Pondexter finishes high school career strong

With the Washington Men's Basketball team losing five seniors to graduation, including its top three scorers, the focus now shifts to recruiting. As Lorenzo Romar tries to solidify his roster for next year, a major piece of the puzzle is likely going to be incoming freshman Quincy Pondexter. Pondexter, a 6-foot-7 combo forward from San Joaquin Memorial High School in Fresno, California, is thought by some to have the potential to step right into the starting lineup for the Huskies next season.

Pondexter recently sat down and talked about finishing up his high school career and how eager he is to get started at UW. His team, which boasted two other major prospects, Stanford-bound twins Brook and Robin Lopez, finished 33-4 before losing by one to Horizon High School of San Diego, Calif. in the CIF State SoCal Division IV Playoffs. "My team had a really great season this year," said Pondexter. "I played with the Lopez twins and we had a really great season, we just came up a little short on winning the state championship."

As for Pondexter himself, he was a stat-sheet stuffer, which he can quickly recite off the top of his head. "23 points, 6 and-a-half rebounds," said Quincy of his per-game averages. The immediate question is how did Pondexter get so many touches playing alongside the two highly touted big men? "A lot of hard work," he explains. "They demand a lot of attention down there (in the paint) and a lot of teams are recognizing that I do too, so it's been a blessing."

Many Husky supporters are anxious to see what Pondexter will bring to the UW program. What style of player is Quincy? Where does he get his points? "A lot (of my points) came out of half court," Pondexter said. "A lot of the sets we ran, after a few passes, the defense would leave us a lot of options. In the open floor I got a lot of steals. (I just) tried to play to the best of my abilities."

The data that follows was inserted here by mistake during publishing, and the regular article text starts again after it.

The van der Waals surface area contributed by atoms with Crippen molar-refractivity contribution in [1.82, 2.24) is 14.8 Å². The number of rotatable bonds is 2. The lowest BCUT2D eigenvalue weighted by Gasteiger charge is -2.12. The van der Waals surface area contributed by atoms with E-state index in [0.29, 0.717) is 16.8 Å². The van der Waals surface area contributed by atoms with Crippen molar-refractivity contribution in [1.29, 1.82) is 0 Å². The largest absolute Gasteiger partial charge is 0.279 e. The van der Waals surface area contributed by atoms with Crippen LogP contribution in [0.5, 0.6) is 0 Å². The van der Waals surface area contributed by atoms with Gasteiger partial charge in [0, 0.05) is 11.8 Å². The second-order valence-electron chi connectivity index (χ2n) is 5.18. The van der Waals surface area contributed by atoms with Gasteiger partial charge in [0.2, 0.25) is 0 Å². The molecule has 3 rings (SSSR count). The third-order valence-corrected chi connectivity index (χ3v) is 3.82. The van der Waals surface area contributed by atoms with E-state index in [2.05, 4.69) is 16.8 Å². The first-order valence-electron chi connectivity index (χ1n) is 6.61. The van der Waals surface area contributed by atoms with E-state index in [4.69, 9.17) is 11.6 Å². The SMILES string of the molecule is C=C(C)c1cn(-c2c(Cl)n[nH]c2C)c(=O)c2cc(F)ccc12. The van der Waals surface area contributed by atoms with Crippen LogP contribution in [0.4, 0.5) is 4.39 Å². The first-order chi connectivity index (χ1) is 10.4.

Pondexter is quick to point out that his game has evolved immensely over the past year, which is a good sign for his future development. "I've added a lot to my game," he said. "I've become a really good three-point shooter. My midrange is really developing. And just my all-around game is more complete." Pretty impressive for a kid who is still in high school and believes he's still growing. "Right now, I'm 6 foot seven and-a-half, 200 pounds," added Pondexter. "That's a pretty good sign for a kid that was 6'6'' at the start of the season.

As the Huskies faced off against Connecticut in the NCAA Tournament, Pondexter was watching with a great deal of interest. "My college decision came down to those two schools," he explains. "Man, it was tough watching that tough loss at the end, but they were in good position to win. I'm just really proud of how far they got."

Interestingly enough, the game's outcome didn't cause him to rethink his choice one bit. "I think I made a really good college choice," says Quincy. "I think kids respond more to a guy that they respect, such as a Coach Romar, instead of a coach that they can't relate to as much. You can tell there's some diversity on this team. That UCONN team, they just weren't meshing very well. And that's why they lost (to George Mason). The most talented team lost."